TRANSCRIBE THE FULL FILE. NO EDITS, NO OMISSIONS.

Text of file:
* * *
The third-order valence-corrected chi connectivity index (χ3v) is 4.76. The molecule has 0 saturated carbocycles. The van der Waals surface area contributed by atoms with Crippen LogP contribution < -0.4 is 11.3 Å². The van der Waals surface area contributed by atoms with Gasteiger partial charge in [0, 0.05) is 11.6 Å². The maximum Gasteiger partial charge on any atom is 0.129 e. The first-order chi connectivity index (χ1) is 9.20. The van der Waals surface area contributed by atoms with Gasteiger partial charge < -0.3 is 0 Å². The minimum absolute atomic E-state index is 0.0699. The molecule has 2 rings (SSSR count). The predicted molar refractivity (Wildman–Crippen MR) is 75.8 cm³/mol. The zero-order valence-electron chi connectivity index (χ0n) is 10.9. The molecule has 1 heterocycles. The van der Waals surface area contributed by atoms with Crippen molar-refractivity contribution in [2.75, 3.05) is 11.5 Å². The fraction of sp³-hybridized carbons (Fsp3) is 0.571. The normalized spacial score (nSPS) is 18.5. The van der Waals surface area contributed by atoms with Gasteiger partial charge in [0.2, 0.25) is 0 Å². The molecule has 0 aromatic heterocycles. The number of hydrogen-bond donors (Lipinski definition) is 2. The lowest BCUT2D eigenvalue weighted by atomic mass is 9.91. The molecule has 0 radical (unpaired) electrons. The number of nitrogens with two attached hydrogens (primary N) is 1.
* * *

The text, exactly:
The third-order valence-corrected chi connectivity index (χ3v) is 4.76. The molecule has 0 saturated carbocycles. The van der Waals surface area contributed by atoms with Crippen LogP contribution < -0.4 is 11.3 Å². The van der Waals surface area contributed by atoms with Gasteiger partial charge in [0, 0.05) is 11.6 Å². The maximum Gasteiger partial charge on any atom is 0.129 e. The first-order chi connectivity index (χ1) is 9.20. The van der Waals surface area contributed by atoms with Gasteiger partial charge < -0.3 is 0 Å². The minimum absolute atomic E-state index is 0.0699. The molecule has 2 rings (SSSR count). The predicted molar refractivity (Wildman–Crippen MR) is 75.8 cm³/mol. The zero-order valence-electron chi connectivity index (χ0n) is 10.9. The molecule has 1 heterocycles. The van der Waals surface area contributed by atoms with Crippen molar-refractivity contribution in [2.75, 3.05) is 11.5 Å². The fraction of sp³-hybridized carbons (Fsp3) is 0.571. The normalized spacial score (nSPS) is 18.5. The van der Waals surface area contributed by atoms with Gasteiger partial charge in [0.2, 0.25) is 0 Å². The molecule has 0 aromatic heterocycles. The number of hydrogen-bond donors (Lipinski definition) is 2. The lowest BCUT2D eigenvalue weighted by atomic mass is 9.91. The molecule has 0 radical (unpaired) electrons. The number of nitrogens with two attached hydrogens (primary N) is 1.